What is the key point of Rich’s essay?
- What is the key point of Rich’s essay? Why is she imploring women/girls to ‘claim their education?
Rich attested that students should take accountability when it arises down to edification. Rich vindicates that rather than going into institutes with the mentality of “receiving” an improvement, “claiming” an education is further advantageous for an adequate education. Besides, the author requested that the work of teachers, mainly male, similarly have an impact on the enlightenment of students. Teachers stand not systematically appealing with the undergraduates as teachers ought to. Male teachers treat feminine students as voluptuous objects rather than as the educational latent that determines from a feminine. Besides, Rich clarified in what way ladies are missing from the scholarly world. Most records that are imparted in school are coordinated to men, or composed then distributed by menfolk. Rich as well indicates that, indeed, at a female’s institution, the organization is driven by guys. The poet demonstrates that not solitary are ladies enduring from eradication, but factions are as well, signifying that bigotry and sexism are co-joined. Rich concludes by rehashing that the unwritten contract between understudies and teachers is underlying in scholastics, Rich’s most critical claim is that the key to an adequate education is the student taking responsibility and battling to claim a genuine culture.
In contrast, the teacher contributes to the student’s education and accepts what the student intellect can. The reason of Adrienne Rich’s discourse was to make it known that ladies in academics are not taken genuinely. Rich targets the audience by giving clear, specific illustrations and points of interest that all clarify how ladies erased from academia.
- What are Audre Lorde’s critical points in this essay, and why do you think she wrote the essay?
Poetry Is Not A Luxury by Lord, Audre is a beautiful essay and speech that describes the quality of lives human beings scrutinize themselves in; it shows the behavior of people and their hopes. Audre Lorde explains that it is within people’s concern and scrutiny that forms the magic of making it realized. Poetry is felt, it gives names to the formless and nameless, it springs births believed as dream births perception, as feeling births awareness, as knowledge labors (precedes) empathy.
The author elaborates that everyone has a dark world within themselves. The fascinating aspect of our hidden true spirit is that in the weakest part of ourselves that we rise to be the strongest. Our dark places have survived and grown strong, giving birth to power and creativity.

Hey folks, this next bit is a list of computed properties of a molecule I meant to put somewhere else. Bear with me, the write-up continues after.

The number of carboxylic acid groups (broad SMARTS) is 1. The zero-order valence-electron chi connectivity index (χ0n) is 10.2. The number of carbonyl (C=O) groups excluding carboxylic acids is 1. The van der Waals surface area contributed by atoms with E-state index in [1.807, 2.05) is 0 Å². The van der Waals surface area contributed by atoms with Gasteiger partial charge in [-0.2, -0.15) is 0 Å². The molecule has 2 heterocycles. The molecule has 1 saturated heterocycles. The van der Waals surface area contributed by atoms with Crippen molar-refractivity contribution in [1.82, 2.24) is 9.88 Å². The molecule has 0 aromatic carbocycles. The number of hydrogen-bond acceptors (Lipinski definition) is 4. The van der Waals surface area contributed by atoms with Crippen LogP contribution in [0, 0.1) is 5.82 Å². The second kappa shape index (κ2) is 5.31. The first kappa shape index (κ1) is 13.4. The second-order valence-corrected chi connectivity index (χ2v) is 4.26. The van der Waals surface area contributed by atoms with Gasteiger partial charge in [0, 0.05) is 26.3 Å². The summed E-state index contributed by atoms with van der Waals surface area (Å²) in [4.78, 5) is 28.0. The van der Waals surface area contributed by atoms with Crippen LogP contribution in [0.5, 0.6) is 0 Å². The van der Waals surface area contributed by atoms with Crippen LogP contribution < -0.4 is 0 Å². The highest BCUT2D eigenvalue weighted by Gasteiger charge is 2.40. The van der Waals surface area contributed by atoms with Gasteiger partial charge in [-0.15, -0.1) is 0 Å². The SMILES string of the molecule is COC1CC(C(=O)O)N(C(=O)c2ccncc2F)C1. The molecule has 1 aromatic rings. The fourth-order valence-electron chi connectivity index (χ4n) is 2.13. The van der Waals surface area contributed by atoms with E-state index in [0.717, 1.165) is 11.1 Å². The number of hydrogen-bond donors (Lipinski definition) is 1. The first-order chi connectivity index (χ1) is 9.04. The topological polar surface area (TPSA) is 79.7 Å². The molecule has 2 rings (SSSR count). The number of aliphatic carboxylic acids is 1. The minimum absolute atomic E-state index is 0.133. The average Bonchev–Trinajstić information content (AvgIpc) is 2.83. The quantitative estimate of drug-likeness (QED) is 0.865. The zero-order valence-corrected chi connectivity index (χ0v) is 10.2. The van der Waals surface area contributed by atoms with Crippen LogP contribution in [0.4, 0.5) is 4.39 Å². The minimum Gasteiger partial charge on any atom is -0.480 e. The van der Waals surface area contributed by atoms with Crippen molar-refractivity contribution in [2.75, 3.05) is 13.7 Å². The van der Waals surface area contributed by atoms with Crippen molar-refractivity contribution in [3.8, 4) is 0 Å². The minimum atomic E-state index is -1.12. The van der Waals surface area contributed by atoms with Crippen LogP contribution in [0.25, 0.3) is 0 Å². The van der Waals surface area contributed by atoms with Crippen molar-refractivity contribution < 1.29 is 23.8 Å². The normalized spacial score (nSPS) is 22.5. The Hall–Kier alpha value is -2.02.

We fail since we depend on our thoughts to make us able, but freedom comes from experience and interaction with the situation we face. We acquire more to treasure our spirits and esteem those secreted bases of control from where facts and, consequently, the lasting act comes.
Poetry is a vital necessity to our reality. It is poetry that helps us fashion and respect our feelings; it assists us to transpose them into a persuasive so they can be shared.
Poetry lays a foundation for a revolution in our forthcoming. It is a conduit across our uncertainties of what has on no occasion been seen or felt before.
The author explains that prospect is neither instant nor forever. It is not laidback to endure trust in its value. Poetry lives within us. It is the foundation of our lives. What we think is what we are, freedom is derived from what we feel. “Our children cannot dream unless they live, they cannot live unless they are nourished, and who else will feed them the real food without which their dreams will be no different from ours? “If you want us to change the world someday, we at least have to live long enough to grow up!” shouts the child.
It is essential to understand that feeling was predestined to kneel to thought as women were predestined to kneel before manhood. But females have endured. As poets and there are no innovative pains, it is our thoughts that point the mode to freedom.
Why does Morrison make the identity markers of the main characters indeterminate? Why does it always seem so important to us in stories to know race and class of characters? Why do these “identity markers” seem so important in literature? In life? Can we read a story just as a human story?
- Morrison decisively does not openly mention the races of Roberta or Twyla. She only remarks them in the book as “salt and pepper,” and on no occasion elucidates whether Roberta and Twyla are black or white. Any accounts of the characters, such as “Her hair was so wild and big I may well hardly grasp her face
- The race is a notion that endures to suggestively impact the way that culture is organized and the technique that entities act and think about to one another.
- All of theresearchers must be given equal identity related to the importance. The author records that “fixity, as the emblem of historical/racial/cultural variance,” is a Morrison’s story that invites a survey of the crossing identity markers.
- Stories are identifiable forms, and in those forms, we find sense. We use stories to make logic of our flora and fauna and to stake that empathy with each other.
- What did you like about the story? What did you dislike? Be specific
- It shows a poet could inscribe a party-political statement and participate in the student at the same time to gross a look at their peculiar racial preconceptions on the issue. Her trial to remove racial individuality from the fonts of the story and to eliminate gender prejudice was an enormous task.
- I disliked that the author faced a lot of discrimination and racial division rampant during her time